I made it though. After my lecture, I invited the student’s to ask questions. Of course, none asked in front of the whole group, but when I dismissed the lecture hall, a neat group of 15 or so came to the front with a ready-to-go arsenal of questions about birth control and abortion in America. They were all so interested in what I had to say, but asked such general questions that it was hard to give them the concrete answers they were looking for. I tried hard to work against my bias in offering several different answers to the same question or explicitly explaining that I was answering in a certain way because of what I believe in. Naturally, as a new teacher, I’m am constantly concerned about indoctrinating my  students to think like me.

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week 2 in Changsha

Quite truthfully, this start of this week was a bit difficult. I’m finally settled into my house! This is comforting, but it also has created a sense of antsyness whenever I spend to much time in it. I want to go out and to explore and to live in this city, but sometimes the big-bad Chinese-speaking world out there is quite intimidating.

BUT as with many things, the pendulum swung back and the second half of my week was great. Wednesday night I explored my neighborhood a bit. Food is quite cheap here, so there isn’t much monetary incentive to cook. However, as I am now a grown adult (or so society tells me) and I no longer have the dining hall to rely on for all my meals ( Lin and I can actually eat lunch at the campus canteen, which is just across the street from my house), I have the desire to learn how to cook (eatable) food. So, I used Wednesday afternoon to explore a bit and shop for food. There is a market-like street west of my house, so I went there first. I bought two eggplants 茄子, one red onion 洋葱, two tomatoes 西红柿, some ginger 姜 and some garlic 蒜. I also purchased noodles 面 and oil 油. I meant to go to more of supermarket-type store after, but Gang called and invited Lin and I to dinner, so I saved that for the another day.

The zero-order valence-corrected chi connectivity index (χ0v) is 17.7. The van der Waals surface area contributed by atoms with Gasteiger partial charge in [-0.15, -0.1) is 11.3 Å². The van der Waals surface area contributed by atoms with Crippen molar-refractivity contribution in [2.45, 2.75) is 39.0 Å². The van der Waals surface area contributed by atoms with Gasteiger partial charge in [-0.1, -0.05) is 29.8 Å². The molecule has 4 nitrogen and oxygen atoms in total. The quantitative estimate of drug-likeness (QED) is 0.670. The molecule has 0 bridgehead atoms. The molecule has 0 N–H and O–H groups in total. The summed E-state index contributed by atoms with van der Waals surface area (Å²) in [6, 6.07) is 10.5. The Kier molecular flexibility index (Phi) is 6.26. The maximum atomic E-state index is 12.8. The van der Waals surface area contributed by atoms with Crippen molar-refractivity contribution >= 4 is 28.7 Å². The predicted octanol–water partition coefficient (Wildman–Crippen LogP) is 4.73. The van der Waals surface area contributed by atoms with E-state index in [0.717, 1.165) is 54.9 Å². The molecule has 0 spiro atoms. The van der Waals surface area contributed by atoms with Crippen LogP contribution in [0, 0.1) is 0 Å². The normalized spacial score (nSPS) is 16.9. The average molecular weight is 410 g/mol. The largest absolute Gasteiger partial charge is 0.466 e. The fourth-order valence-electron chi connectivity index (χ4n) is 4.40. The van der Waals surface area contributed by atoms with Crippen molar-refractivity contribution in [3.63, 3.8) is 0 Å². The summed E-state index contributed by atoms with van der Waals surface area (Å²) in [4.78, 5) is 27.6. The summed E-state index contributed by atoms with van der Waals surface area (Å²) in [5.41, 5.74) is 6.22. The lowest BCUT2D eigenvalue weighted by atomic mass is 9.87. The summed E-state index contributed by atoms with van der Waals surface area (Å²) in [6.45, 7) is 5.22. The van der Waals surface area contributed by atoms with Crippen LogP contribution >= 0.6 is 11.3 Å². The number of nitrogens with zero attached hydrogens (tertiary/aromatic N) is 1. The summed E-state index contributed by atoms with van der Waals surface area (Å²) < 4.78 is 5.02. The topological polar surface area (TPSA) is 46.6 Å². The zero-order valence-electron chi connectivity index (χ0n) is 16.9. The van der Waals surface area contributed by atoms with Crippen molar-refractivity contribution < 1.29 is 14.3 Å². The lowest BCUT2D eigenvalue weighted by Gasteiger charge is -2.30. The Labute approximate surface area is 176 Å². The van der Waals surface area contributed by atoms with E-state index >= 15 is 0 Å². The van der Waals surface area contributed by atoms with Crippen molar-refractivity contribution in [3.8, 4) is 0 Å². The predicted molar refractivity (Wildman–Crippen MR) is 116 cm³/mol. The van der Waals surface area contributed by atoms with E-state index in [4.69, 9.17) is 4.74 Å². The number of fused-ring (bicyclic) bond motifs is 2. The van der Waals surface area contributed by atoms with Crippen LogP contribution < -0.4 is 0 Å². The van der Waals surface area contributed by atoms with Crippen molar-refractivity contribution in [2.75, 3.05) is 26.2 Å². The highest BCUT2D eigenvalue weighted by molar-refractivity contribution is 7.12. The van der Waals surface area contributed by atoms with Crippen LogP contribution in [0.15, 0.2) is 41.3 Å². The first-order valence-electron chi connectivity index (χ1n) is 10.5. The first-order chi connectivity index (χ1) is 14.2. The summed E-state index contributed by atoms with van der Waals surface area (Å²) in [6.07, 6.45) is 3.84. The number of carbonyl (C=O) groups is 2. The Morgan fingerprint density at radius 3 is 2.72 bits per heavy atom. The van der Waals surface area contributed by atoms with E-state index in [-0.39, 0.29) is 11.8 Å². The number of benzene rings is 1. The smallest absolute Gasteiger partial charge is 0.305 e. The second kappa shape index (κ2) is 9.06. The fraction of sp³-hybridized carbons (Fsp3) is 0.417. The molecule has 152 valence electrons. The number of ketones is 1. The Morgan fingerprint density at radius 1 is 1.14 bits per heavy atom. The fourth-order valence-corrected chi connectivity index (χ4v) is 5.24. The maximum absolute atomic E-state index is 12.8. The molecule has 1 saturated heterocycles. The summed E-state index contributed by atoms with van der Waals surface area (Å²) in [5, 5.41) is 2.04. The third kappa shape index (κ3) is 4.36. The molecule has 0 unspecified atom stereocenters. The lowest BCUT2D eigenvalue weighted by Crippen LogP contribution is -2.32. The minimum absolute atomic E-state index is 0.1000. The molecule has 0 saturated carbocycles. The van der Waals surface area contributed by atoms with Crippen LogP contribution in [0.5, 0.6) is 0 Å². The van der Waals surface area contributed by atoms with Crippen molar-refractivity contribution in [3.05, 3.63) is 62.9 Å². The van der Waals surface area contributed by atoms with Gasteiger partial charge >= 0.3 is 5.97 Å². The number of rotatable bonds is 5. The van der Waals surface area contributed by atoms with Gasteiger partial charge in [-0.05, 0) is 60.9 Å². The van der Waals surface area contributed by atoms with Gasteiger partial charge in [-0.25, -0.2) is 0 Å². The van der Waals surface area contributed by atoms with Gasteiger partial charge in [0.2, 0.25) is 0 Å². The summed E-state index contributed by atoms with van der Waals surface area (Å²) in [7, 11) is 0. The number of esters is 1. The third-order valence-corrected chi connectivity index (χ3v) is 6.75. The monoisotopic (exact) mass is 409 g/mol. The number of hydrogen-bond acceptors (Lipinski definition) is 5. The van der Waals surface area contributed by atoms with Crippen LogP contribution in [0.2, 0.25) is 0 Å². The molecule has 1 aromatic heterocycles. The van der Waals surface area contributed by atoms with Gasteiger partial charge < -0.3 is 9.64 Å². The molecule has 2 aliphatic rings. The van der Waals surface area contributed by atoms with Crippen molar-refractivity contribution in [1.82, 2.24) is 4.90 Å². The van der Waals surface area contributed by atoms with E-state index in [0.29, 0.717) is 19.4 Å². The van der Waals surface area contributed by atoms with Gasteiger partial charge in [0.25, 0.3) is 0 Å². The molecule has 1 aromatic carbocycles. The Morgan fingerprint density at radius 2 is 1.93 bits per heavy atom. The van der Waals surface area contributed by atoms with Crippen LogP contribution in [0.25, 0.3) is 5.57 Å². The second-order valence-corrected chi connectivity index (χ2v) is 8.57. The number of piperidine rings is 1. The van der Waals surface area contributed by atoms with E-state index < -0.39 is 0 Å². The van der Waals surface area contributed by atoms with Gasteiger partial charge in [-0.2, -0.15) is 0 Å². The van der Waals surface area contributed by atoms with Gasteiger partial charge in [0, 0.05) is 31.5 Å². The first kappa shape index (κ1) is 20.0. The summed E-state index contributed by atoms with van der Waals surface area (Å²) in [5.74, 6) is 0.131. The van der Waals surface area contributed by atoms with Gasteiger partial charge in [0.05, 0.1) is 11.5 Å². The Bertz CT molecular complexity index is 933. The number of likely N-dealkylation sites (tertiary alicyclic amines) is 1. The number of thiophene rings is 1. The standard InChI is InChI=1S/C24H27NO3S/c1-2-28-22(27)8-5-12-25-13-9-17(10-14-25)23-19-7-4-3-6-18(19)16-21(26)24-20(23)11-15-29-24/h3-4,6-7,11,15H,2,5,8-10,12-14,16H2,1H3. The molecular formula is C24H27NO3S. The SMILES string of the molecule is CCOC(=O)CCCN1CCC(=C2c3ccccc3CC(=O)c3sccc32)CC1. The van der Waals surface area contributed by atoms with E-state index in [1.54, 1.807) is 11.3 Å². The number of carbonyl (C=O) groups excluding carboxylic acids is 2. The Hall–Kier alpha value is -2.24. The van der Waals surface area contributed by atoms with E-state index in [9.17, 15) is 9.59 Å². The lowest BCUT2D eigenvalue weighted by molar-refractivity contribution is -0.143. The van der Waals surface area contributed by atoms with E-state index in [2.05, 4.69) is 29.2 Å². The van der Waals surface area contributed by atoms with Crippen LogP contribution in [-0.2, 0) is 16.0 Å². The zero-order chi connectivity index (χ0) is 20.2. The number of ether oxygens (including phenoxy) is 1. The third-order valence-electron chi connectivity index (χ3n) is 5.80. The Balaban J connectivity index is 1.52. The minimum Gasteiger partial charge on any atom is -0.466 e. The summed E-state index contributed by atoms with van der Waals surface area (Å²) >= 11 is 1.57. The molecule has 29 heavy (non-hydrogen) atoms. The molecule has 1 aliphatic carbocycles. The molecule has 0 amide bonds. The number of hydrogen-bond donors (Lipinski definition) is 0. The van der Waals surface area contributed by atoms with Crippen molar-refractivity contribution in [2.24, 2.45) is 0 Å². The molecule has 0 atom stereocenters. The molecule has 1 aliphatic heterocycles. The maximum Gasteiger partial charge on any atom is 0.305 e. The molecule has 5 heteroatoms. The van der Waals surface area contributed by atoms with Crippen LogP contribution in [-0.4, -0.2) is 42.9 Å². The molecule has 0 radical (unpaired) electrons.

Lin and I went over to Gang’s part of town for dinner, and afterward we went on the city’s ferris wheel. I had mentioned to Lin that I wanted to go, so he brought it up during dinner, and we decided it was about time. Gang also told us his theory on ferries wheels: All cities should have one. It was a little pricey – 30 元 for students (yes, I continue to use my Yale ID to get deals when I can) – but the ride and view were worth it.